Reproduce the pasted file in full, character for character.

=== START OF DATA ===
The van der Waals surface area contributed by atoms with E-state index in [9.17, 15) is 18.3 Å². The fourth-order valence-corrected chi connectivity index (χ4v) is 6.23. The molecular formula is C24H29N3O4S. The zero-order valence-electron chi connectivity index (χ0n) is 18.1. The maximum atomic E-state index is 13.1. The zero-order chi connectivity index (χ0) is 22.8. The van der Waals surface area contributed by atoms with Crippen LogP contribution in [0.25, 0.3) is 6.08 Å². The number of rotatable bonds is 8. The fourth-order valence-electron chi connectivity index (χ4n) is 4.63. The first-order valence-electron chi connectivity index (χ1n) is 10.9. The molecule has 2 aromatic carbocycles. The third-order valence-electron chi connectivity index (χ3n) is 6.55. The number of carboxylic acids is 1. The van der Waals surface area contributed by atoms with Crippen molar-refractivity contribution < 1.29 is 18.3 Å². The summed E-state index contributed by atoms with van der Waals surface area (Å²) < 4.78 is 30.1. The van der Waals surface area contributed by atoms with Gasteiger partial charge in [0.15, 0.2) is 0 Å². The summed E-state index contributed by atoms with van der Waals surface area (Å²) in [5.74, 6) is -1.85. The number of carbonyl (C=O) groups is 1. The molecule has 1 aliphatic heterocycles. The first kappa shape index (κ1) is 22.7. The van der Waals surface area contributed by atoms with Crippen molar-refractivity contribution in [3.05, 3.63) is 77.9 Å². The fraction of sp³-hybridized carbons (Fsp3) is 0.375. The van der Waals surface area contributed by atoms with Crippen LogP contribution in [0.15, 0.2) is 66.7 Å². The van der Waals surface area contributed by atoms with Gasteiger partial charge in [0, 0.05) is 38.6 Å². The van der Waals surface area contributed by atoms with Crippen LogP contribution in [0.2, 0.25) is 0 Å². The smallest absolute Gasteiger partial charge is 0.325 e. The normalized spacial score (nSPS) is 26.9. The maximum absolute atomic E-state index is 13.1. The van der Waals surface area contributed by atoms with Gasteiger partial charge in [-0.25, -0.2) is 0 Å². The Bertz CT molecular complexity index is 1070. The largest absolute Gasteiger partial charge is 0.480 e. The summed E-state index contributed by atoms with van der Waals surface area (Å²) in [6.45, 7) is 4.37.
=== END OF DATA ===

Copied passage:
The van der Waals surface area contributed by atoms with E-state index in [9.17, 15) is 18.3 Å². The fourth-order valence-corrected chi connectivity index (χ4v) is 6.23. The molecular formula is C24H29N3O4S. The zero-order valence-electron chi connectivity index (χ0n) is 18.1. The maximum atomic E-state index is 13.1. The zero-order chi connectivity index (χ0) is 22.8. The van der Waals surface area contributed by atoms with Crippen LogP contribution in [0.25, 0.3) is 6.08 Å². The number of rotatable bonds is 8. The fourth-order valence-electron chi connectivity index (χ4n) is 4.63. The first-order valence-electron chi connectivity index (χ1n) is 10.9. The molecule has 2 aromatic carbocycles. The third-order valence-electron chi connectivity index (χ3n) is 6.55. The number of carboxylic acids is 1. The van der Waals surface area contributed by atoms with Crippen molar-refractivity contribution < 1.29 is 18.3 Å². The summed E-state index contributed by atoms with van der Waals surface area (Å²) < 4.78 is 30.1. The van der Waals surface area contributed by atoms with Gasteiger partial charge in [0.15, 0.2) is 0 Å². The summed E-state index contributed by atoms with van der Waals surface area (Å²) in [5.74, 6) is -1.85. The number of carbonyl (C=O) groups is 1. The molecule has 1 aliphatic heterocycles. The first kappa shape index (κ1) is 22.7. The van der Waals surface area contributed by atoms with Crippen molar-refractivity contribution in [3.05, 3.63) is 77.9 Å². The fraction of sp³-hybridized carbons (Fsp3) is 0.375. The van der Waals surface area contributed by atoms with Crippen LogP contribution in [0.15, 0.2) is 66.7 Å². The van der Waals surface area contributed by atoms with Gasteiger partial charge in [0, 0.05) is 38.6 Å². The van der Waals surface area contributed by atoms with Crippen LogP contribution in [0.2, 0.25) is 0 Å². The smallest absolute Gasteiger partial charge is 0.325 e. The normalized spacial score (nSPS) is 26.9. The maximum absolute atomic E-state index is 13.1. The van der Waals surface area contributed by atoms with Gasteiger partial charge in [-0.25, -0.2) is 0 Å². The Bertz CT molecular complexity index is 1070. The largest absolute Gasteiger partial charge is 0.480 e. The summed E-state index contributed by atoms with van der Waals surface area (Å²) in [6.45, 7) is 4.37.